NAMPA, Idaho — This article originally appeared in the Idaho Press.
Steven Navarro and AJ Kennedy, both seniors at Nampa High School, were among the first people to choose books at the Rediscovered Bookshop’s “Banned Books Giveaway” event at Flying M Coffee Garage in Nampa on Wednesday evening.
Navarro saw the Nampa School District Board’s recent decision to remove 22 books as censorship, and says the books provide exposure to a range of perspectives.
“These tell truly amazing stories that we’ve all heard great things about, and they include a broader audience,” he said. “To ban these books, it’s really horrible.”
“It goes against a lot of the things that I consider to be right,” he said. “People should be able to read the books that they want to read, and if you’re banning books, that just seems like a stupid thing to do.”
Each selected a copy of “The Absolutely True Diary of a Part-Time Indian” by Sherman Alexie and “The Perks of Being a Wallflower” by Stephen Chbosky. Kennedy also picked out a copy of “The 57 Bus” by Dashka Slater.
Over 50 people were already lined up on the edge of the coffee shop’s parking lot to receive one or more books ahead of the 6 p.m. start time, and more trickled in. Volunteers held signs with photos of the banned books’ covers. People with Nampa school ID cards could get up to three books free while the books were also available to the broader Treasure Valley community.
Members of the public had purchased the books for the giveaway following the Nampa School District Board’s decision in May to remove the books from school libraries, as previously reported.
Rediscovered Bookshop, which has stores in Boise and Caldwell, asked the public to buy books to donate to Nampa students, teachers, and staff, as previously reported. The public purchased 1,250 books for donation in one week.
The books were initially flagged for review following complaints from parents about allegedly pornographic material contained in the books. The books were in the process of being reviewed by committees of parents, teachers, and staff when the board voted to remove the books “forever.”
The event was scheduled to run until 8 p.m.
Kasey Moulton, who graduated from the district in 2020, selected a copy of Margaret Atwood’s “The Handmaid’s Tale.” Many of the books that were removed were titles she read in upper-level English classes, or checked out from school libraries, she said.
“If you’re not reading, what are you doing?” Moulton said. “I think I turned out okay.”
Books can be used as a tool to help people leave their comfort zone, Moulton said.
“My thought is, if you’re uncomfortable, you’ve learned something,” she said.
Maryanne Sedlacek retired from teaching at Sherman Elementary School about five years ago, she said, and attended the book giveaway Wednesday, holding book signs. In addition to helping readers see new perspectives, books help foster empathy for different people’s experiences, she said.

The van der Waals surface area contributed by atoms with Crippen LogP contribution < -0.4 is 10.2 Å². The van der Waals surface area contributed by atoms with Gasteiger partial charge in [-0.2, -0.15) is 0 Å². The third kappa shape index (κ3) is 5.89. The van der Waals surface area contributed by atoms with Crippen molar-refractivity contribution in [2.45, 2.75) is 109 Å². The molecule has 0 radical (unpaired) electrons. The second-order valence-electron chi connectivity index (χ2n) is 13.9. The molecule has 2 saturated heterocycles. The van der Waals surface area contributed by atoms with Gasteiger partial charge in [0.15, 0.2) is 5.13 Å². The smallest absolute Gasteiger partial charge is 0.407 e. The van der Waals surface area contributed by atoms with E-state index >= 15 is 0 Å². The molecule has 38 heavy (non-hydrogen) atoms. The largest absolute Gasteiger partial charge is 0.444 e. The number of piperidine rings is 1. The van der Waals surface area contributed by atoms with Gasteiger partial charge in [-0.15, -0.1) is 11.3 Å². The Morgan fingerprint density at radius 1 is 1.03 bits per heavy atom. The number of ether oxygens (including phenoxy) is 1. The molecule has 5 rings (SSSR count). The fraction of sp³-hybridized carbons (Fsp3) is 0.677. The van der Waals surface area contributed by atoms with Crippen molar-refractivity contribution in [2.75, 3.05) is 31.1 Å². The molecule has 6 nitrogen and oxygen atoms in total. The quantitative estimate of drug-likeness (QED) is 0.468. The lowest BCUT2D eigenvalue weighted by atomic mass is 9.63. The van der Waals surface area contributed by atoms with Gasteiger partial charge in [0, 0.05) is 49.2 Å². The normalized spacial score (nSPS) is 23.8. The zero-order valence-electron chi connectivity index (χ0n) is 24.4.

Sedlacek disagreed with the idea that books could harm students.
“I disagree with this grooming and stuff, (the idea that) reading a book is going to change who you are,” she said. “It’s not; it’s just going to let you express who you are.”
Brittany Celusta, whose two children go to school in the West Ada School District, brought them to the event to select some books. Celusta said they believe it is up to individual parents to judge what is suitable for their children to read.
“I just really don’t think that other people should be sticking their nose in my business and my kids’ business, and if my kids want to read something and they don’t understand it, then that’s my job to tell them,” they said.
One of the books Celusta selected for their child was “It’s Perfectly Normal,” by Robie Harris, a book for children about puberty, sexuality, and other topics. Celusta said it is important for their child, who is gender non-binary, to have access to learning materials that reflect their identity.
Celusta said that though the content and illustrations in the book have been labeled offensive, the drawings are mostly anatomically-correct illustrations of bodies and processes such as childbirth.
“Watching a baby come out ... that is perfectly normal, perfectly natural,” Celusta said. “There’s absolutely nothing wrong with this ... anyone who would be uncomfortable with that is kind of silly.”
The ultimate fate of the banned books is still unwritten. During the board’s May meeting, multiple board members said they wanted to pursue the creation of a more formal review process for challenged books. On Monday, the board spent part of a special work session discussing their previous vote, as well as plans for developing a challenged books process, as previously reported. Board Chair Jeff Kirkman said he would like to see a policy in place by the beginning of the school year, and that he expected some of the books that had been banned to end up back on library shelves.
Board Clerk Krissy LaMont said she plans to arrange a board work session in the coming months dedicated entirely to discussing the challenge process.
In addition to the giveaway event, the vote to remove books also sparked the formation of the Nampa Banned Books Fan Club, which has organized a read-in outside the school district administration building at 619 S. Canyon Street, Nampa) on Monday, June 13, at 6 p.m.
This article originally appeared in the Idaho Press, read more on IdahoPress.com.
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